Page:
If you or someone close to you has been denied coverage for behavioral health services, your rights may have been violated. Find support resources in your state through our partner, ParityTrack.

If you or someone close to you has been denied coverage for behavioral health services, your rights may have been violated. Find support resources in your state through our partner, ParityTrack.

[Content to leverage from state advocacy draft:]

Mental Health and Substance Use Disorder Parity

When you break your leg, or are diagnosed with diabetes, accessing treatment is straightforward. It is fairly easy to locate a provider and treatment is often covered by your insurance plan.

But when it comes to accessing behavioral health care, the process is more challenging. It’s common to contact a provider and find out that they are not accepting more patients. Denials of care are frequent. Even when treatment is covered, frequently your insurance plan will make you jump through hoops to get approval. Appealing denied coverage requires time and resources that are unavailable to most individuals and families experiencing a behavioral health crisis.

Parity laws exist to remove these barriers to care. Yet many of the protections within these laws remain unrealized.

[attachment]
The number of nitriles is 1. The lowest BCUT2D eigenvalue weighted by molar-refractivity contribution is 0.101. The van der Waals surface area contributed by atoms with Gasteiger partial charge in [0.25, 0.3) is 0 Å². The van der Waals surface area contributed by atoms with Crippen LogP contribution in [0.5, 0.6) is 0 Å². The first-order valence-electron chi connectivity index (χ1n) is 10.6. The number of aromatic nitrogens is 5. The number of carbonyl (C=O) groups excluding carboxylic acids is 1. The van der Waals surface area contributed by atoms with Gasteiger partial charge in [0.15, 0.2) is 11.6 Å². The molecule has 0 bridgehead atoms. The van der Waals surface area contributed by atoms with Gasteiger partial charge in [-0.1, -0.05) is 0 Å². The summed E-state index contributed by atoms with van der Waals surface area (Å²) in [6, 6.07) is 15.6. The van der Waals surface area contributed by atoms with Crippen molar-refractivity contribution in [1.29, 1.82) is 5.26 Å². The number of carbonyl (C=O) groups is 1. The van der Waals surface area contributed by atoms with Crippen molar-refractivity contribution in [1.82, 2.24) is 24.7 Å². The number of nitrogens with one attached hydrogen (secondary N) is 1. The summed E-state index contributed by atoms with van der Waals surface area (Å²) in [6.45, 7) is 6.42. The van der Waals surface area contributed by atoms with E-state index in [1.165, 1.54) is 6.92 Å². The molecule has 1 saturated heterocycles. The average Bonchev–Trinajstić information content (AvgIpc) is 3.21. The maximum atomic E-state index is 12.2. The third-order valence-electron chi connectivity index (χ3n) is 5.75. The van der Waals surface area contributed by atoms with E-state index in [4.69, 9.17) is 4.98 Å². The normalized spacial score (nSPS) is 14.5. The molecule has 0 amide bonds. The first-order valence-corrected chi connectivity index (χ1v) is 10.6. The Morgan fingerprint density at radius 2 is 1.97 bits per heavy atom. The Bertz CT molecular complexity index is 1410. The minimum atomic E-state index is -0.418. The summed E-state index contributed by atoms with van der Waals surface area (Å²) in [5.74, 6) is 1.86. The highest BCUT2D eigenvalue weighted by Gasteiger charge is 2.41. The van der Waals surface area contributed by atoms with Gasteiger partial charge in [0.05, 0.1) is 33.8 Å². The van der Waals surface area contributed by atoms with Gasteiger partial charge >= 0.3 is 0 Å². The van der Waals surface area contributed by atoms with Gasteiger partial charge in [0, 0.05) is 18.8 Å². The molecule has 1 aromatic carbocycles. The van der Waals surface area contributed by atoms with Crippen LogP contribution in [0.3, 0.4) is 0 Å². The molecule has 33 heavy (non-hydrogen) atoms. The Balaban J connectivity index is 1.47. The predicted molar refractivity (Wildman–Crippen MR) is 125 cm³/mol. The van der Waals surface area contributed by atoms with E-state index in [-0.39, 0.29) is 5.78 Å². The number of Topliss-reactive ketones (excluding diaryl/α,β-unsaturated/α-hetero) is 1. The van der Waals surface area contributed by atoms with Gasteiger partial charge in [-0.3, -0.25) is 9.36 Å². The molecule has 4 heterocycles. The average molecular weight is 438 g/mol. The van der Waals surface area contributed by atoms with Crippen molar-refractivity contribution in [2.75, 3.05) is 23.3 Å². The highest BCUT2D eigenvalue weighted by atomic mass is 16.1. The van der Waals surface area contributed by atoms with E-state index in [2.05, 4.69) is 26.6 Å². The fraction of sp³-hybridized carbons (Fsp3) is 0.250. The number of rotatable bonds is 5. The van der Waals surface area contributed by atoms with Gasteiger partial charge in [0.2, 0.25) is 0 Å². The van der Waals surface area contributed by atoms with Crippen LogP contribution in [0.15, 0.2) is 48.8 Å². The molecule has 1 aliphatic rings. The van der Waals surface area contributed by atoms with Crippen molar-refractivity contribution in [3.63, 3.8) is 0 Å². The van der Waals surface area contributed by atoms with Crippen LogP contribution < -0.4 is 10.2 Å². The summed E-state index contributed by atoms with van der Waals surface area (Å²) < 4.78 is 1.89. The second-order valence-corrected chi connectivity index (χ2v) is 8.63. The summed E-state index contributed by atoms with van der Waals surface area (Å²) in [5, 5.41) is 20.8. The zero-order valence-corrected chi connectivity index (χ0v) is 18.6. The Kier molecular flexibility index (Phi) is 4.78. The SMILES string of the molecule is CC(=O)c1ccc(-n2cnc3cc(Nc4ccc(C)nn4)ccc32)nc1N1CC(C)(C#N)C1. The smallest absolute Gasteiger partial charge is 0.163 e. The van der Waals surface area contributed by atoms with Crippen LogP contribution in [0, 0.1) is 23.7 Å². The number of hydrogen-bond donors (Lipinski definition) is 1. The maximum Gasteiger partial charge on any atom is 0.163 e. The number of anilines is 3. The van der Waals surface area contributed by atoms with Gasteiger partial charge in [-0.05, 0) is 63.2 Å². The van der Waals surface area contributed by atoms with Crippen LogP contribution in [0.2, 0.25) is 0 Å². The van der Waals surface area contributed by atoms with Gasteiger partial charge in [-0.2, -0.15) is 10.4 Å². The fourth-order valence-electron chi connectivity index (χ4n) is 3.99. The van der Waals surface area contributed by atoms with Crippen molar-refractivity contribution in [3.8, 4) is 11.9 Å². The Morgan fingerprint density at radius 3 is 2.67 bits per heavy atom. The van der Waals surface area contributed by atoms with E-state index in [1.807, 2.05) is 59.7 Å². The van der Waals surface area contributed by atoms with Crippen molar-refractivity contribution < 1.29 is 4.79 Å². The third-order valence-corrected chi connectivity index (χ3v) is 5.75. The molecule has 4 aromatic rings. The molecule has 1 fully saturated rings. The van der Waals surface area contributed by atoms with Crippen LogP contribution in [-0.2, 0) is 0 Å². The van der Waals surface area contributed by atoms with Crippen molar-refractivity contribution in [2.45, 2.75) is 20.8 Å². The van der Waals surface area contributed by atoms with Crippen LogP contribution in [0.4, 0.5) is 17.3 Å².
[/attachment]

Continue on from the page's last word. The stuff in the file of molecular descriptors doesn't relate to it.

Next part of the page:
It’s important that you understand your protections so that if you think you’re experiencing a violation, you can report it.

Shatterproof is proud to partner with ParityTrack to advocate for nationwide implementation of parity. Together, we have created this document to help you determine if you or your loved one may have experienced a parity violation.

What is parity?

Parity is about fairness. Traditionally, health insurance has been more restrictive for behavioral health care than for all other forms of health care. As a response, the federal government and state governments passed parity laws. These laws mandate that insurance plans cover behavioral health treatment the same way they cover any other medical care.

What is the Federal Parity Law?

The Mental Health Parity and Addiction Equity Act (MHPAEA), passed in 2008, is our country’s most important parity law. It’s a federal law that requires many insurance plans that offer behavioral health coverage to provide that coverage with the same terms and conditions as other medical coverage. The law doesn’t require insurance plans to cover behavioral health services, but if they do cover it, then it has to be equal with other medical coverage.

Most insurance plans have to obey the Federal Parity Law, and both the federal government as well as state governments are responsible for enforcing the law.

What are state parity laws?

State laws may require insurance plans to provide behavioral health coverage at the same terms and conditions as other medical coverage. These parity laws can be very different from state to state, in terms of how much they require of insurance plans and to which plans they apply. Some state parity laws require insurance plans to provide more coverage than the Federal Parity Law, and some state laws do not. Whenever both a state parity law and the Federal Parity Law apply to the same insurance plan, the insurance plan has to abide by whichever law requires more coverage.